Evolution by Langdon Smith: A new LanguageArts creation

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Ready for professional photo and then off to be framed!  Total of five separate layers, spaced 1/4″ to 3/8″ above one another.  Really hard to show in a photo, but you can see where the shadows fall to tell what layer a certain piece of text or etching is.  The poem is called Evolution by Langdon Smith, and it is wonderful:

When you were a tadpole and I was a fish
  In the Paleozoic time,
 And side by side on the ebbing tide
  We sprawled through the ooze and slime,
 Or skittered with many a caudal flip
  Through the depths of the Cambrian fen,
 My heart was rife with the joy of life,
  For I loved you even then.

 Mindless we lived and mindless we loved
  And mindless at last we died;
 And deep in the rift of the Caradoc drift
  We slumbered side by side.
 The world turned on in the lathe of time,
  The hot lands heaved amain,
 Till we caught our breath from the womb of death
  And crept into light again.

 We were amphibians, scaled and tailed,
  And drab as a dead man's hand;
 We coiled at ease 'neath the dripping trees
  Or trailed through the mud and sand.
 Croaking and blind, with our three-clawed feet
  Writing a language dumb,
 With never a spark in the empty dark
  To hint at a life to come.

 Yet happy we lived and happy we loved,
  And happy we died once more;
 Our forms were rolled in the clinging mold
  Of a Neocomian shore.
 The eons came and the eons fled
  And the sleep that wrapped us fast
 Was riven away in a newer day
  And the night of death was past.

 Then light and swift through the jungle trees
  We swung in our airy flights,
 Or breathed in the balms of the fronded palms
  In the hush of the moonless nights;
 And, oh! what beautiful years were there
  When our hearts clung each to each;
 When life was filled and our senses thrilled
  In the first faint dawn of speech.

 Thus life by life and love by love
  We passed through the cycles strange,
 And breath by breath and death by death
  We followed the chain of change.
 Till there came a time in the law of life
  When over the nursing side
 The shadows broke and soul awoke
  In a strange, dim dream of God.

 I was thewed like an Auruch bull
  And tusked like the great cave bear;
 And you, my sweet, from head to feet
  Were gowned in your glorious hair.
 Deep in the gloom of a fireless cave,
  When the night fell o'er the plain
 And the moon hung red o'er the river bed
  We mumbled the bones of the slain.

 I flaked a flint to a cutting edge
  And shaped it with brutish craft;
 I broke a shank from the woodland lank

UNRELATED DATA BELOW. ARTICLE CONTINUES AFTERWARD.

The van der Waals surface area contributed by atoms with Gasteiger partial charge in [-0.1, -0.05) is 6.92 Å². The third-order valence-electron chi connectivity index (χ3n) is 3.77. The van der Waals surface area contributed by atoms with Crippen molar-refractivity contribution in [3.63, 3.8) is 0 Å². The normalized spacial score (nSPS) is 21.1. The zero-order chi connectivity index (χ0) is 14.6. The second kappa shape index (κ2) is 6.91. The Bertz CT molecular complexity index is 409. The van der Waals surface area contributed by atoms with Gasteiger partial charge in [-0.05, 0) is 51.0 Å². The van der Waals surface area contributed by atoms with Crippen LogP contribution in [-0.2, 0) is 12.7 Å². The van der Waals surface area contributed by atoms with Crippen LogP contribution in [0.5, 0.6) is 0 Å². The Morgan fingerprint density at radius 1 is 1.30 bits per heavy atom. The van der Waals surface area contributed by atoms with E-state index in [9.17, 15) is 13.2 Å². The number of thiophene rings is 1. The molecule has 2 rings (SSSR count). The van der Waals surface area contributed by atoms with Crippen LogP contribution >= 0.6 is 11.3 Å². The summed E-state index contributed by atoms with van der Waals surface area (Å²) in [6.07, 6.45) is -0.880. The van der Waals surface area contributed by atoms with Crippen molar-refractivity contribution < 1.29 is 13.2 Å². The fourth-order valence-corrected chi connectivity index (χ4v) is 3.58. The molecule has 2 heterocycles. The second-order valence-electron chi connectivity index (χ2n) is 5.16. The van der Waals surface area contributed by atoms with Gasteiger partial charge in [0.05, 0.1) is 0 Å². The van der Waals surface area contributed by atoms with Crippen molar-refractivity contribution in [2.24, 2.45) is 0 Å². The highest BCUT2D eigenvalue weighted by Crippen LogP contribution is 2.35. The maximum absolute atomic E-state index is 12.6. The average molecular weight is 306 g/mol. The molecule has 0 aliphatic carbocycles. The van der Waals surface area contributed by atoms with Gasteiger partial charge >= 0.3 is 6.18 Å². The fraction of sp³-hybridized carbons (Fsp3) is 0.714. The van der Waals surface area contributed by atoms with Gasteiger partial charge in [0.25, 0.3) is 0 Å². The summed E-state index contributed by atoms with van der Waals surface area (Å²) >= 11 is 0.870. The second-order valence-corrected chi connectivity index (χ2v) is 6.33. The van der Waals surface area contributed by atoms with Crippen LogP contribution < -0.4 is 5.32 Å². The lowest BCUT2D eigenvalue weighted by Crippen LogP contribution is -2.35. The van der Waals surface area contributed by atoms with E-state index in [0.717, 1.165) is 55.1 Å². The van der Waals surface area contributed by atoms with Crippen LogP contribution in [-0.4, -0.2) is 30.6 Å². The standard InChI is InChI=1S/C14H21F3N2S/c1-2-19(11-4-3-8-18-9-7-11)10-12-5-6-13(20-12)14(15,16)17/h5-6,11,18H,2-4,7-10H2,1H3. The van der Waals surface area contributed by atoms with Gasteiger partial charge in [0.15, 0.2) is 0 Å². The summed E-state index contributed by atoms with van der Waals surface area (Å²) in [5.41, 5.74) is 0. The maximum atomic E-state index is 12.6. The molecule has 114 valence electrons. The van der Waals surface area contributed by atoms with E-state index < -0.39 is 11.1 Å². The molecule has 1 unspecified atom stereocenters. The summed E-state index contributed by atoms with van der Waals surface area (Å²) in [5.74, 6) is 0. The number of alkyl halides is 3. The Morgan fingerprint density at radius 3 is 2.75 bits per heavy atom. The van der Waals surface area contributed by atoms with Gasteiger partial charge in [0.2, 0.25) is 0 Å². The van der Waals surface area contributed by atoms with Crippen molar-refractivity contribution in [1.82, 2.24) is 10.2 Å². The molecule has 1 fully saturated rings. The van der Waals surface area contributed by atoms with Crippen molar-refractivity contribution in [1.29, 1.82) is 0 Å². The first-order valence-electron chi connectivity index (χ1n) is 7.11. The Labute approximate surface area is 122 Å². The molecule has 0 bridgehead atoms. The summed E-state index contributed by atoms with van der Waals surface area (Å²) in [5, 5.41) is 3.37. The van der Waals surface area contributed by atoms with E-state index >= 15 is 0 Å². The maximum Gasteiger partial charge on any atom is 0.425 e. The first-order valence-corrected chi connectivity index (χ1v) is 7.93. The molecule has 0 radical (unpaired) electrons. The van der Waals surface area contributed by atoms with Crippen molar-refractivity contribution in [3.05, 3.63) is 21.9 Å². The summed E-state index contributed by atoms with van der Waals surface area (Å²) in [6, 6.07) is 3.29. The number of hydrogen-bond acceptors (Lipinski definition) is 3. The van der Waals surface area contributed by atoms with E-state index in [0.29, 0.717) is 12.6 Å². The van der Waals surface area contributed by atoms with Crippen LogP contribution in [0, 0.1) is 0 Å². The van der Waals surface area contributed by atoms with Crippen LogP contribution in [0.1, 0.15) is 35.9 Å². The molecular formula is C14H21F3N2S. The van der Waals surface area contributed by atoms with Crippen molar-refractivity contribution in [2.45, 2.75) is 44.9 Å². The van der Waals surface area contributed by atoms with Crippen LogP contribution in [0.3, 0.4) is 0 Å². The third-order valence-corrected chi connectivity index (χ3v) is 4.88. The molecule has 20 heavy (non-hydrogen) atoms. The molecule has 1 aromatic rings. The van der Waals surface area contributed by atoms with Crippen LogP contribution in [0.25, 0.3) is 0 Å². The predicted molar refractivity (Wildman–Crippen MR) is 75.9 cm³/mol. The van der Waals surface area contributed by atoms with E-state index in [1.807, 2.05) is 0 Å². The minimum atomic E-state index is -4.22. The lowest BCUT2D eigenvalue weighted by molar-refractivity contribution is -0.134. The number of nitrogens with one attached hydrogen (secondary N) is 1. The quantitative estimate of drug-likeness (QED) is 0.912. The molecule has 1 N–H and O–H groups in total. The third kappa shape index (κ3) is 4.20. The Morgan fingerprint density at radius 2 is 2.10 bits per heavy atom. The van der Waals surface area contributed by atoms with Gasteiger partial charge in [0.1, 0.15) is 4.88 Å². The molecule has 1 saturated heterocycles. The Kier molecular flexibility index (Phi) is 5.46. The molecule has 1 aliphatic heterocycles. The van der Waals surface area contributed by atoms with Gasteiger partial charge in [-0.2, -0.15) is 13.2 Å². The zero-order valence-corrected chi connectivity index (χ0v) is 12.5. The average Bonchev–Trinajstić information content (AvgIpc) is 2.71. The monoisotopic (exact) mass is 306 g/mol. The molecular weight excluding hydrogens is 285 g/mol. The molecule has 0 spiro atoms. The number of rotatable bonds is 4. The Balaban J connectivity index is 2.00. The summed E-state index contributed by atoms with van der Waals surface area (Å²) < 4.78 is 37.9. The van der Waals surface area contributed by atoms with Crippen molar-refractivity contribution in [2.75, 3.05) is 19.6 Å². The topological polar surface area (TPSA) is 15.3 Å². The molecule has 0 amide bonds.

And fitted it, head and haft;
 Then I hid me close to the reedy tarn,
  Where the mammoth came to drink;
 Through the brawn and bone I drove the stone
  And slew him upon the brink.

 Loud I howled through the moonlit wastes,
  Loud answered our kith and kin;
 From west and east to the crimson feast
  The clan came tramping in.
 O'er joint and gristle and padded hoof
  We fought and clawed and tore,
 And check by jowl with many a growl
  We talked the marvel o'er.

 I carved that fight on a reindeer bone
  With rude and hairy hand;
 I pictured his fall on the cavern wall
  That men might understand.
 For we lived by blood and the right of might
  Ere human laws were drawn,
 And the age of sin did not begin
  Till our brutal tush were gone.

 And that was a million years ago
  In a time that no man knows;
 Yet here tonight in the mellow light
  We sit at Delmonico's.
 Your eyes are deep as the Devon springs,
  Your hair is dark as jet,
 Your years are few, your life is new,
  Your soul untried, and yet -

 Our trail is on the Kimmeridge clay
  And the scarp of the Purbeck flags;
 We have left our bones in the Bagshot stones
  And deep in the Coralline crags;
 Our love is old, our lives are old,
  And death shall come amain;
 Should it come today, what man may say
  We shall not live again?

 God wrought our souls from the Tremadoc beds
  And furnished them wings to fly;
 We sowed our spawn in the world's dim dawn,
  And I know that it shall not die,
 Though cities have sprung above the graves
  Where the crook-bone men make war
 And the oxwain creaks o'er the buried caves
  Where the mummied mammoths are.

 Then as we linger at luncheon here
  O'er many a dainty dish,
 Let us drink anew to the time when you
  Were a tadpole and I was a fish.
-- Langdon Smith
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